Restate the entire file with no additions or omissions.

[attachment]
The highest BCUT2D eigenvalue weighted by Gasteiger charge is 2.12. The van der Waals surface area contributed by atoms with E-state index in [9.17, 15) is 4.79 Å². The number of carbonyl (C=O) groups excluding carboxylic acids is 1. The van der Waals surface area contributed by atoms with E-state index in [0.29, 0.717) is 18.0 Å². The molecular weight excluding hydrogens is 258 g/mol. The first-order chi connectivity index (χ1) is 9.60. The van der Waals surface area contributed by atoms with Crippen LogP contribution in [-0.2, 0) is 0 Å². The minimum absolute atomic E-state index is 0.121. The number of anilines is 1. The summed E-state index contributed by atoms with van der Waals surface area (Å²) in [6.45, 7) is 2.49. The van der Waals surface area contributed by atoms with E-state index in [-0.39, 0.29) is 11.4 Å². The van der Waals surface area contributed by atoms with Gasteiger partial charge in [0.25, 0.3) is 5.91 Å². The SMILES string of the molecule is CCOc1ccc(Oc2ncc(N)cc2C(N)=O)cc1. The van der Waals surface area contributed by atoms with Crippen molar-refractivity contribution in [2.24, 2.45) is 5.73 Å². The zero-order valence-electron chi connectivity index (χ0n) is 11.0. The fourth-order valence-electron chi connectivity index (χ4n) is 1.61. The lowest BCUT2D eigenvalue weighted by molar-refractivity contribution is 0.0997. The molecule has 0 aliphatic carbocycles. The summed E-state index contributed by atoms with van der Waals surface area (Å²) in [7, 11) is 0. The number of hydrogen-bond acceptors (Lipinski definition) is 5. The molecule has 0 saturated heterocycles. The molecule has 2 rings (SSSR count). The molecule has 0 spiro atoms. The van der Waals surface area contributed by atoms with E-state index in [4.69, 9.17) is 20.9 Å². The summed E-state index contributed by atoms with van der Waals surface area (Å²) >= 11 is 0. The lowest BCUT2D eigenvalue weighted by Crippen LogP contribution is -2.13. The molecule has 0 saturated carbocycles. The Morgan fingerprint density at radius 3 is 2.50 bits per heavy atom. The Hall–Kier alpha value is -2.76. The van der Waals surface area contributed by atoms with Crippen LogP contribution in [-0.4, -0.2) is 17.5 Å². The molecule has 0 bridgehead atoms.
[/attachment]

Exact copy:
The highest BCUT2D eigenvalue weighted by Gasteiger charge is 2.12. The van der Waals surface area contributed by atoms with E-state index in [9.17, 15) is 4.79 Å². The number of carbonyl (C=O) groups excluding carboxylic acids is 1. The van der Waals surface area contributed by atoms with E-state index in [0.29, 0.717) is 18.0 Å². The molecular weight excluding hydrogens is 258 g/mol. The first-order chi connectivity index (χ1) is 9.60. The van der Waals surface area contributed by atoms with Crippen LogP contribution in [-0.2, 0) is 0 Å². The minimum absolute atomic E-state index is 0.121. The number of anilines is 1. The summed E-state index contributed by atoms with van der Waals surface area (Å²) in [6.45, 7) is 2.49. The van der Waals surface area contributed by atoms with E-state index in [-0.39, 0.29) is 11.4 Å². The van der Waals surface area contributed by atoms with Gasteiger partial charge in [0.25, 0.3) is 5.91 Å². The SMILES string of the molecule is CCOc1ccc(Oc2ncc(N)cc2C(N)=O)cc1. The van der Waals surface area contributed by atoms with Crippen molar-refractivity contribution in [2.24, 2.45) is 5.73 Å². The zero-order valence-electron chi connectivity index (χ0n) is 11.0. The fourth-order valence-electron chi connectivity index (χ4n) is 1.61. The lowest BCUT2D eigenvalue weighted by molar-refractivity contribution is 0.0997. The molecule has 0 aliphatic carbocycles. The summed E-state index contributed by atoms with van der Waals surface area (Å²) in [7, 11) is 0. The number of hydrogen-bond acceptors (Lipinski definition) is 5. The molecule has 0 saturated heterocycles. The molecule has 2 rings (SSSR count). The molecule has 0 spiro atoms. The van der Waals surface area contributed by atoms with E-state index in [4.69, 9.17) is 20.9 Å². The summed E-state index contributed by atoms with van der Waals surface area (Å²) >= 11 is 0. The lowest BCUT2D eigenvalue weighted by Crippen LogP contribution is -2.13. The molecule has 0 saturated carbocycles. The Morgan fingerprint density at radius 3 is 2.50 bits per heavy atom. The Hall–Kier alpha value is -2.76. The van der Waals surface area contributed by atoms with Crippen LogP contribution in [-0.4, -0.2) is 17.5 Å². The molecule has 0 bridgehead atoms.